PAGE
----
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The lessons from history – How to navigate global supply chain disruptions

Blog by Gemma Archibald, Alcumus CEO, Supply Chain Division 

Disruptions in the global supply chains have been a ubiquitous problem of late and have accounted for a large part of the post-pandemic turmoil affecting businesses. However, this is not the first instance in modern history where such issues have led to widespread uncertainty. Looking back, we can see recurring problems in the supply chain, stretching back to both World Wars and more recently the impact of Brexit and the war in Ukraine. One other constant is that these issues have been mitigated through innovative thinking and supply chain resilience, which serve as useful lessons for today.


WWI and WWII serve as good examples of mass disruption of supply chains on a global scale. While some of the cargo may differ from what businesses are shipping and distributing today, one key parallel can be drawn between then and now. The USA’s entry into the war, and allied Europe’s supply chains represented a key turning point, and also showed the impact of sourcing supplies from alternative production lines that may be less affected by regionalised disruptions. If we look at issues facing today’s supply chains, brought about mainly by COVID-19 and the war in Ukraine, we can see the value in securing supplies from alternative lines of production. One way to strengthen a supply chain is diversification. Supply chains that rely on one provider alone lack resilience and by making proactive contingency plans and sourcing alternative providers, companies can overcome potential disruptions with more confidence, as evidenced by Britain’s outsourcing of supplies to the USA and Canada in WWII, rather than solely relying on Europe.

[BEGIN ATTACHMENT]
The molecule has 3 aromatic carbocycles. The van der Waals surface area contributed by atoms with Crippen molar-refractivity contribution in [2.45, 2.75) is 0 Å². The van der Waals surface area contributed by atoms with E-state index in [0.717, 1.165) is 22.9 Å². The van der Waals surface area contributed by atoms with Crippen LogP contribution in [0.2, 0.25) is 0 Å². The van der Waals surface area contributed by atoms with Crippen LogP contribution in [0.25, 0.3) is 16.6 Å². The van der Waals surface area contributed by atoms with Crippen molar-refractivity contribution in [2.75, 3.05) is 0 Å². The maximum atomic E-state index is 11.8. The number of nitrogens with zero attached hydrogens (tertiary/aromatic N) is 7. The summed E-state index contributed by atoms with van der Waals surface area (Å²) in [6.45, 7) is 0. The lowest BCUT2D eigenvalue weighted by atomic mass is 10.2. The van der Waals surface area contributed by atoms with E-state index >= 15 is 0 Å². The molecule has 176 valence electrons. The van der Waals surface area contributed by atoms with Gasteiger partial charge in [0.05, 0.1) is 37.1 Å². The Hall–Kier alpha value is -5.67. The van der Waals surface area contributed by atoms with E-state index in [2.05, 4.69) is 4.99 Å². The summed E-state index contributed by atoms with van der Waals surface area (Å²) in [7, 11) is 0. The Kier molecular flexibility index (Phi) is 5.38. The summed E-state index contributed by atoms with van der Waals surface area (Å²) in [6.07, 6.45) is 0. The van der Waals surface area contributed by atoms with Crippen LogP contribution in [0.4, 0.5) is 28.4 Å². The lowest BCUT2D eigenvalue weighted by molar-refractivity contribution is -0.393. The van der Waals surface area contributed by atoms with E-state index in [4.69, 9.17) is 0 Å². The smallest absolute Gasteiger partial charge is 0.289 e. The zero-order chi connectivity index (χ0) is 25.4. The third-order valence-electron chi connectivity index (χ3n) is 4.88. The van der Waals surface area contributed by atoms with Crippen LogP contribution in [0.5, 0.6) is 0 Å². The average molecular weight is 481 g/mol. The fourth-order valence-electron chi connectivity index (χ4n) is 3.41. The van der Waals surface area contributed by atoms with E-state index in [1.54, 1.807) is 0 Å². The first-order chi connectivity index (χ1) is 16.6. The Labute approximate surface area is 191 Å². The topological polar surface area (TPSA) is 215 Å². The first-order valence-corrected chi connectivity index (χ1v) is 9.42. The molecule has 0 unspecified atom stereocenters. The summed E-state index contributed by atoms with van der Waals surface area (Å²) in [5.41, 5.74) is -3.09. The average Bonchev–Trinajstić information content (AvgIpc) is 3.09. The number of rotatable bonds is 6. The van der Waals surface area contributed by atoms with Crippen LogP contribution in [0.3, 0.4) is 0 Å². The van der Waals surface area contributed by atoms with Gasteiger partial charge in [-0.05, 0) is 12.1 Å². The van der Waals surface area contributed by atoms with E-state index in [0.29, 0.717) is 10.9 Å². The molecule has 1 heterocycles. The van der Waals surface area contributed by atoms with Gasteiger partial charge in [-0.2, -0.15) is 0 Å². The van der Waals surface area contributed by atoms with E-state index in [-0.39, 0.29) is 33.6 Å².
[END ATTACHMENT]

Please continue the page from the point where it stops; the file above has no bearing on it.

Another past example that serves us today is the outbreak of the SARS virus in 2003 which had a significant impact in the Asia region. While the disease proved to be a significant challenge, its lasting impact is something that has led to an increasingly resilient regional supply chain, something that benefitted businesses in the area during the COVID-19 pandemic. SARS caused a need for businesses to have back-up plans in place for such disruptions such as establishing parallel sites, shifting operations, and investing in IT to enable remote working. All of this adaptability helped when the world was altered irreparably by the outbreak of COVID-19 in 2020, giving those businesses with contingency plans in place a leg up.


Wars and pandemics are far from the only hurdles that supply chains have to contend with, though. Regulatory changes can have a similarly profound impact, requiring companies to go back to the drawing board and rethink their global supply chains from the ground up. These changes also show us the vital importance of checking the levels of compliance, credibility and regulation in our supply chains ahead of time, in order to improve resilience and adaptability.

Previous examples of major regulatory changes impacting supply chains include the UK’s Modern Slavery Act 2015, which clarified what legally constituted modern slavery and explained how entities that were found culpable would be punished, reaffirming the need to make sure businesses are dealing with ethical providers. Organisations can’t engage in murky practices, partnering with subpar suppliers, and hope to get away with it. They should instead expect to be regulated at some stage or another – and should therefore set up clean operations right from the outset.


In order to deal with regulatory disruptions ahead of time, companies must place compliance at the centre of their supply chain operations. They must ensure that they only work with suppliers who align with today’s ESG regulations and commonly accepted standards. By implementing supply chain compliance solutions, company’s can ensure they work with the right suppliers, verify a potential supplier’s credentials, dig into their capabilities, and ensure they’re the right fit for their organisation’s needs.

Supply chain disruption is an ever-present thorn in organisations’ sides. However, businesses will enhance their own supply chain resilience by learning from how both companies and countries overcame similar disturbances in the past. They can source alternative providers ahead of time, maintain visibility, and use instant reporting to foresee and manage supply chain disruption.

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